EU to scale up Ebola response
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Paris: European foreign ministers will meet on Monday under pressure to scale up their response to the Ebola epidemic after warnings it could become the “disaster of our generation”.
Ahead of the talks, Aid agency Oxfam, which works in the two worst-hit countries—Liberia and Sierra Leone—issued a stark call for more troops, funding and medical staff to be sent to the west African epicentre of the outbreak.
“There is a very strong political focus on this as the most immediate crisis facing us,” a European diplomat said ahead of the meeting in Luxembourg.
Another European Union (EU) diplomat said Britain—which has a navy ship bound for Sierra Leone laden with medical staff and supplies—hoped to “galvanise EU action on Ebola”.
“There is a real sense that this is a tipping point and we must get to grips with it now,” said the diplomat. “If we can deal with it in the country, we don’t have to deal with it at home.”
The worst-ever outbreak of the deadly virus has so far killed more than 4,500 people, mainly in Guinea, Liberia and Sierra Leone, but isolated cases have now begun to appear in Europe and the US.
Oxfam chief executive Mark Goldring said the world was “in the eye of a storm” as the charity warned Ebola “could become the definitive humanitarian disaster of our generation”.
“Countries that have failed to commit troops, doctors and enough funding are in danger of costing lives,” he said.
Part of the solution, the EU diplomats said, was giving international medics—on the frontline in the Ebola battle—the confidence they would receive EU-level care if they get sick, with access to medical evacuation flights.
The World Bank has warned the battle is being lost against the disease, which spreads via contact with bodily fluids and for which there is no licensed treatment or vaccine.
A global UN appeal for nearly $1 billion (€785 billion) to fight the spread of the disease has so far fallen short, although a spokesman told AFP more money was coming in daily.
Out of $988 million requested a month ago, the UN said Saturday $385.9 million had already been given by a slew of governments and agencies, with a further $225.8 million promised.
As the death toll in Sierra Leone rose to 1,200, the country said it was putting defence minister Alfred Paolo Conteh in charge of a new national Ebola response centre.
With panic spreading in Western countries fearing a spread of the tropical disease, US President Barack Obama named an “Ebola czar” to coordinate crisis response.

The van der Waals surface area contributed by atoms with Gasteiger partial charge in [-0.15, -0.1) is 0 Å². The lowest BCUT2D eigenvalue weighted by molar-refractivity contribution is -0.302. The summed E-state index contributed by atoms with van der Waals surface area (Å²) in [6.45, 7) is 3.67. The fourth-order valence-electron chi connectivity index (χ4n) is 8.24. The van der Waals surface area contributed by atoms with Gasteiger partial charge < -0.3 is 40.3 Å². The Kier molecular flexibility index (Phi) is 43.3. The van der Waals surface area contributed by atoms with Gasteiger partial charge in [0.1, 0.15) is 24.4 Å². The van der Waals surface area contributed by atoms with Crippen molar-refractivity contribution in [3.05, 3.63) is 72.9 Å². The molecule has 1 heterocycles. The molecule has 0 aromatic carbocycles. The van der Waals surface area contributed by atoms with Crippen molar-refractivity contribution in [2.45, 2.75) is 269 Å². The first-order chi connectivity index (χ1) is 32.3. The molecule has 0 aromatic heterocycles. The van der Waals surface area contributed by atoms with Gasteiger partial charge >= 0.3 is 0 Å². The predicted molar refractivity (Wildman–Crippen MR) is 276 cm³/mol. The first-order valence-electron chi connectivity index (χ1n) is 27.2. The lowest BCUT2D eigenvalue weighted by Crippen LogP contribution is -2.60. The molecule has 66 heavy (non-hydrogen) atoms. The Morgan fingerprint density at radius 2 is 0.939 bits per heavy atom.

Obama also cautioned against “hysteria” after a string of Ebola false alarms among a US public spooked by the news that two American nurses had contracted Ebola after treating a Liberian patient who died on 8 October.
“This is a serious disease, but we can’t give in to hysteria or fear,” Obama said. “We have to be guided by the science.”
At the Pentagon on Friday, an entrance was closed after a woman vomited in a parking lot. US authorities later found no evidence that she had contracted Ebola.
Meanwhile, US media reported on overzealous action taken by some worried communities, including a group of Mississippi parents who pulled their children from school because the principal had travelled to Zambia—a southern African country far from the Ebola crisis in west Africa.
The US president played down the idea of a travel ban from west Africa, as World Bank chief Jim Yong Kim criticised countries for being excessively focused on securing their own borders, rather than helping tackle the epidemic at source.
The US, Britain and Canada were joined this weekend by France in carrying out airport screenings for passengers from Ebola-hit zones. The EU is to further review the situation this week.
One 40-year-old passenger from Guinea, where the epidemic began in December, was taken to a Paris hospital with a suspected fever on Saturday but officials later said she was not suffering from vomiting or diarrhoea.
Meanwhile, a woman suffering from abdominal pain and fever was being treated in isolation at a military hospital near Paris, while tests were carried out for Ebola.
As of 14 October, 4,555 people had died from Ebola out of a total of 9,216 cases registered in seven countries, the World Health Organization (WHO) said. AFP